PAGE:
Inside the Maze of Philippe Parreno

On a murky day in the late Autumn, I found myself in the heart of another world, hidden inside the spinning streets of Paris. I had been walking all day with my sister, it was my turn to act as tour guide and without thinking about where we would find ourselves, we made our way to Trocadéro and the neon lights of the Palais de Tokyo. When we arrived, night was already starting to fall and on the glossy Parisian boulevard, the gallery pulsated light and heat. The entire reception area had been transformed in line with the current exhibition; the walls were fitted with neon sheet lights which reduced figures to shadows. The exhibition space was smothered in an electric heat, radiating from the walls and windows.

For a few months at the end of 2013, French artist Philippe Parreno took over the entire exhibition space of the Palais de Tokyo, a process which had never been done before. The gallery became a completely immersive space, plunged into the darkest regions of Parreno's own mind. Entitled Anywhere, Anywhere Out of the World, the exhibition changed the gallery into a theatre of memory, which uncovered parts of itself in the architecture, lighting and sound of the space.

The exhibition was cut into different scenes, punctuated by intermediary pieces placed between larger spaces. The area seemed oddly without time, lit only by the incidental lights placed carefully around the gallery. To enter into the exhibition was to cut yourself off from the rest of the world outside. Parreno seemed obsessed with the balance between light and sound; pieces were accompanied not only by live music but also, the sounds made by the mechanics of the space. Parts of the show which would normally be considered secondary were made primary elements of the exhibition; the movement of people through the space, the sounds of the electronics and the interactions between viewers all became part of Parreno's world.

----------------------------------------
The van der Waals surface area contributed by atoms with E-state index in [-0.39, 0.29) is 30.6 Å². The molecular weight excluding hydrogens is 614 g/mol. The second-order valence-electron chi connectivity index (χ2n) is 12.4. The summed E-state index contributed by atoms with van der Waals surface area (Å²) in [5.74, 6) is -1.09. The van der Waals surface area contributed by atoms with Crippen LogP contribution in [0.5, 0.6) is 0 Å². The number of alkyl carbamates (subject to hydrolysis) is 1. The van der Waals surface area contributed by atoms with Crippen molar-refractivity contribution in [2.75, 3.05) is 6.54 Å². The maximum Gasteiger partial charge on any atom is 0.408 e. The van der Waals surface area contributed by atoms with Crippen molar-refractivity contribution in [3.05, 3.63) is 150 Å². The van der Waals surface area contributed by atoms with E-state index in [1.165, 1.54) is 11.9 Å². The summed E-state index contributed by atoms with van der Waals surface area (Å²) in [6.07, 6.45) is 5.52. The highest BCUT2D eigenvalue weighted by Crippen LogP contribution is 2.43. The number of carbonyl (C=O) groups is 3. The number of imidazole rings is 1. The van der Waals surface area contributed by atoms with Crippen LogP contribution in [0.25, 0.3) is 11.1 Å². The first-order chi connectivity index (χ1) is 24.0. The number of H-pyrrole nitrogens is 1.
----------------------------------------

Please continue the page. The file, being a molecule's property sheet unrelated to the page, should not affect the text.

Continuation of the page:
Parreno is known for his collaborative exhibitions. Not only are the audience an integral part of his work but so too are the spaces in which he works, the lights, the sounds, other artists. He brings his works to life by stitching them to a moment in a time; they exist as part of a larger framework, inviting others to make their mark.

To be part of a Parreno exhibition is to experience something other-worldly. People who came together to the Palais de Tokyo seemed to drift apart at their own will, entering into a different headspace in the exhibition, moving apart naturally to interact with the space at their own will. The emotional intensity of the show was off the charts and in the dark, it was clear that some people were experiencing things that I couldn't even fathom.

The strangest part of the exhibition formed a dark underground cavern, placed towards the start of the space. The hall radiated strange, buzzing sounds which came at intermittent intervals. The pitches of the sounds changed randomly, creating a synthetic chamber sound. Suspended from the ceiling were large neon lights, each shaped individually, blinking on and off at their own will. Parts of the space were illuminated as others were plunged into darkness. As the lights came on and off, you saw people who you did not know where even there, their faces starkly illuminated under the bright white wash.

I stayed in the room for a period of time, how long, I don't know. The blinking of the lights was like a heartbeat with which you moved in tandem. Breathing slowed and moved as a rhythm. People were glued to the spot.

Parreno's exhibition did something to me which no other show has done since. Without understanding why or how, I knew exactly what it was that Parreno was trying to communicate through his works. The strangeness of the space spoke to something inside of both me and the other visitors that I didn't even know existed. Parreno understands humanity on a level unknown by the rest of us and in his works, enables it to rise its head, just for a moment, and speak.

The space was a maze and the works were markers. The only way to find yourself was to continue through the exhibition and return to the life you left outside.